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   RE: [xml-dev] ANN: REST Tutorial

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Amen to that.   We do a very elaborate RFP/Proposal/Contract 
cycle in out business.  My very job is to sort RFPs looking 
for such things.  We have to bid competitively, so price 
and features make all the difference.   I love innovation 
and the edge as much as the next guy, but I don't think 
it wise to be the first penguin into walrus infested waters.

OTOH, one can get into situations of historical context where 
one is obligated to waste anything but time.  Different market 
conditions prevail.  The dot.bomb boom was a faux market perception. 
People thought they had to buy in to be in.  It was a costly 
mistake, but it generated technology and competence, and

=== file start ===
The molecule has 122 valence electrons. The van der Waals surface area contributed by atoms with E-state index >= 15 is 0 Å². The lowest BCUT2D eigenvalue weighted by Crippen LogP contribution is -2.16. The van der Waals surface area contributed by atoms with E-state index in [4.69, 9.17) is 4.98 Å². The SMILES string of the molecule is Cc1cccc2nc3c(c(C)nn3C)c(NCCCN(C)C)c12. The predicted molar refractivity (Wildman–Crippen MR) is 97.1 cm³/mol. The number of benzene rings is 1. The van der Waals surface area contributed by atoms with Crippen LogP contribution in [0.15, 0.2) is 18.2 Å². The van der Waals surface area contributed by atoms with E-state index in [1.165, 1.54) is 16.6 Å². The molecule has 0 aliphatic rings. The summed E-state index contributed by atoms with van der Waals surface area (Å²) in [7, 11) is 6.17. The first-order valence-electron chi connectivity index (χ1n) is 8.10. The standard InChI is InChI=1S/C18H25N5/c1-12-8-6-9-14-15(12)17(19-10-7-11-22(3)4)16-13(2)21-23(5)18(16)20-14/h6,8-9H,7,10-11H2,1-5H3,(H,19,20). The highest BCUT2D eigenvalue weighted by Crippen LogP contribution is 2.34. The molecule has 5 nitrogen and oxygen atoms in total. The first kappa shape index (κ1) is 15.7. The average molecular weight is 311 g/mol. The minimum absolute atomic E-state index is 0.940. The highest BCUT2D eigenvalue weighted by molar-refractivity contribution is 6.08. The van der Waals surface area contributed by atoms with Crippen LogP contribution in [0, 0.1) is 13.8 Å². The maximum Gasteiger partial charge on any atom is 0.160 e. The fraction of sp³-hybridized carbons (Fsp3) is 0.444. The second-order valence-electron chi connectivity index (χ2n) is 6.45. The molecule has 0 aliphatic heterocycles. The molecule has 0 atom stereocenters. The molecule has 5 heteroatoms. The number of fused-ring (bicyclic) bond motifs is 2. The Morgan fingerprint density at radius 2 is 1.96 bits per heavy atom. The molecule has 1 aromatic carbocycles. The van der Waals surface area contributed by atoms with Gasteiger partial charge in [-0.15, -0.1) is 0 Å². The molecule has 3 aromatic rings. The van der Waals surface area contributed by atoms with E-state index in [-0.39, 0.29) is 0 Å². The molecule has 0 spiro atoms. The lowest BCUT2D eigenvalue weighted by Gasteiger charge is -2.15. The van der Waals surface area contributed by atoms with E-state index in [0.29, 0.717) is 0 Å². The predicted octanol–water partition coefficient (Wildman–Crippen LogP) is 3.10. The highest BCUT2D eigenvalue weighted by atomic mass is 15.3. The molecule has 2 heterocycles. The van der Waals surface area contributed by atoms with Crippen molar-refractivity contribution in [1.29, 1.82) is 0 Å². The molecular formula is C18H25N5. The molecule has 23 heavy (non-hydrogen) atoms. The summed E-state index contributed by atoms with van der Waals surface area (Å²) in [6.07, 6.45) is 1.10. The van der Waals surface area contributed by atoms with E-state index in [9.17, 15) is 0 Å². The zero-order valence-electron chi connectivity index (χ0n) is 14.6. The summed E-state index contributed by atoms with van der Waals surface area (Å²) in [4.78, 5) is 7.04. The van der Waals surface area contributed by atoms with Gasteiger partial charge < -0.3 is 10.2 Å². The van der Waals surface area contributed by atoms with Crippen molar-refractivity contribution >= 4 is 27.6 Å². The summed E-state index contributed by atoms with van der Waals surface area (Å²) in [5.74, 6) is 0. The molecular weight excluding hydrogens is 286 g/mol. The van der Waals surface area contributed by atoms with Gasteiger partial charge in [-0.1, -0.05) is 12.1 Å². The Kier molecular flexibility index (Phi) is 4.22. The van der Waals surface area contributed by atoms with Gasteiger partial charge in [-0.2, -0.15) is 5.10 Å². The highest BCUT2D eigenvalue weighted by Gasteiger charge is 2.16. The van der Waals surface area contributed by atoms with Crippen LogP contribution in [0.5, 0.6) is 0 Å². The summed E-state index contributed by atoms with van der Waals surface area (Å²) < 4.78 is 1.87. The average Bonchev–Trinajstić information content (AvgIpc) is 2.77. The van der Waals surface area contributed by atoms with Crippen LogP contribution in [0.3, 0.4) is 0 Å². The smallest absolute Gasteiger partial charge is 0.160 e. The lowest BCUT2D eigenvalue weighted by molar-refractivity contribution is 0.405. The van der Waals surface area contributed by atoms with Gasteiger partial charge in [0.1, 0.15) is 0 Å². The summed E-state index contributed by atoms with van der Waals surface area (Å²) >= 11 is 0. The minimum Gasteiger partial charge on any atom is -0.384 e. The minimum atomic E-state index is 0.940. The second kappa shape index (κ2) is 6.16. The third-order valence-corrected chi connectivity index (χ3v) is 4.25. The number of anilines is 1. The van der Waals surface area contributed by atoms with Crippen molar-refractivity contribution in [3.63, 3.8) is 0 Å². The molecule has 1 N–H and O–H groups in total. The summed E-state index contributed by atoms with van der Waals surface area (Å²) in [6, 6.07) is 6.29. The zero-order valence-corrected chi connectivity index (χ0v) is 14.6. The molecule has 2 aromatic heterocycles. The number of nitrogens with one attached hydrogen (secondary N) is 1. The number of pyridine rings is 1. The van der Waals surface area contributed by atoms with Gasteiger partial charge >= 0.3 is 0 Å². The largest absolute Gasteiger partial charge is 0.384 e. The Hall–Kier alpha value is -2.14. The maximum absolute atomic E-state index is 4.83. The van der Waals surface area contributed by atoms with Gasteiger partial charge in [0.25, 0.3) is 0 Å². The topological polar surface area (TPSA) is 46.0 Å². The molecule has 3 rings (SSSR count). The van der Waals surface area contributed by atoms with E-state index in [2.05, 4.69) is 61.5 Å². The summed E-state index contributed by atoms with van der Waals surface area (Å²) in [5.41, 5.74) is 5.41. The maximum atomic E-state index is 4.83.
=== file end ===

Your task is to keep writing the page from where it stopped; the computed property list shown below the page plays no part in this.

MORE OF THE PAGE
suddenly, historical conditions impact market conditions 
and a value emerges for that technology and that 
competence.   This is why predicting the use of a technology 
is dicey if one is targeting narrow spans of time.  It is 
possible to predict that certain technologies will emerge 
based on the technical trends and probable payoffs, but 
timing emergence is loose.  The impact of the unknown unknown 
is the wildcard of information ecosystems evolution.


From: John Evdemon [mailto:jevdemon@acm.org]

On 21 May 2002 at 9:11, Bullard, Claude L (Len) wrote:

> Because anything truly new is also unrecognizable.  It 
> will sit on the shelf while the insanely restless play 
> with it and adapt it.  Over some period of time they 
> will get results that others will covet and emulate. 

Or blow the budget on something that may never gain acceptance.  This 
popped up this morning as a rather painful reminder of the trends and 
bandwagons the industry keeps jumping onto:



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